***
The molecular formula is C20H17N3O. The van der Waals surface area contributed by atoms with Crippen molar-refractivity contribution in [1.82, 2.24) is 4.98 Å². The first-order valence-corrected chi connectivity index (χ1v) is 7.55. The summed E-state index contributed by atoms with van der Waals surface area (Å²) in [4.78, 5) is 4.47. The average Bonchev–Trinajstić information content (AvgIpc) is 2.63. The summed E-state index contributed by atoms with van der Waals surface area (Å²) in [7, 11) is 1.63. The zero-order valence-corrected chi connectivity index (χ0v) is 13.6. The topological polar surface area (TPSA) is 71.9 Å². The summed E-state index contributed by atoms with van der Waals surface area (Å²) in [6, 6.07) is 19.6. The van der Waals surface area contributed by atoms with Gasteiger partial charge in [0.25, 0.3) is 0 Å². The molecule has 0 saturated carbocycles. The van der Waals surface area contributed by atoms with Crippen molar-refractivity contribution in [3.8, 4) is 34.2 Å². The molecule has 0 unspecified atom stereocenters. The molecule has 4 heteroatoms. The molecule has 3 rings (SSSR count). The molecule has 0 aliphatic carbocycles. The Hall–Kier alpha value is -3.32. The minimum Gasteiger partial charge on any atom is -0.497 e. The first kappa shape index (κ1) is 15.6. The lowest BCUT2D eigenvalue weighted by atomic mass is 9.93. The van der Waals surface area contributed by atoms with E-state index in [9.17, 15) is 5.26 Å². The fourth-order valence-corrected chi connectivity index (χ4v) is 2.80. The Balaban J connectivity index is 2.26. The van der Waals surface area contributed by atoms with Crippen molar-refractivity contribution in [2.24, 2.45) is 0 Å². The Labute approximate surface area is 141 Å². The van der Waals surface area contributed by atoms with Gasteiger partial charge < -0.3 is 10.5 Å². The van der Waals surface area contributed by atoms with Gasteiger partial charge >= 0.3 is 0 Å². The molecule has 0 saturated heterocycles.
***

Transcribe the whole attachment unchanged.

The molecular formula is C20H17N3O. The van der Waals surface area contributed by atoms with Crippen molar-refractivity contribution in [1.82, 2.24) is 4.98 Å². The first-order valence-corrected chi connectivity index (χ1v) is 7.55. The summed E-state index contributed by atoms with van der Waals surface area (Å²) in [4.78, 5) is 4.47. The average Bonchev–Trinajstić information content (AvgIpc) is 2.63. The summed E-state index contributed by atoms with van der Waals surface area (Å²) in [7, 11) is 1.63. The zero-order valence-corrected chi connectivity index (χ0v) is 13.6. The topological polar surface area (TPSA) is 71.9 Å². The summed E-state index contributed by atoms with van der Waals surface area (Å²) in [6, 6.07) is 19.6. The van der Waals surface area contributed by atoms with Gasteiger partial charge in [0.25, 0.3) is 0 Å². The molecule has 0 saturated carbocycles. The van der Waals surface area contributed by atoms with Crippen molar-refractivity contribution in [3.8, 4) is 34.2 Å². The molecule has 0 unspecified atom stereocenters. The molecule has 4 heteroatoms. The molecule has 3 rings (SSSR count). The molecule has 0 aliphatic carbocycles. The Hall–Kier alpha value is -3.32. The minimum Gasteiger partial charge on any atom is -0.497 e. The first kappa shape index (κ1) is 15.6. The lowest BCUT2D eigenvalue weighted by atomic mass is 9.93. The van der Waals surface area contributed by atoms with E-state index in [9.17, 15) is 5.26 Å². The fourth-order valence-corrected chi connectivity index (χ4v) is 2.80. The Balaban J connectivity index is 2.26. The van der Waals surface area contributed by atoms with Crippen molar-refractivity contribution in [2.24, 2.45) is 0 Å². The Labute approximate surface area is 141 Å². The van der Waals surface area contributed by atoms with Gasteiger partial charge < -0.3 is 10.5 Å². The van der Waals surface area contributed by atoms with Gasteiger partial charge >= 0.3 is 0 Å². The molecule has 0 saturated heterocycles.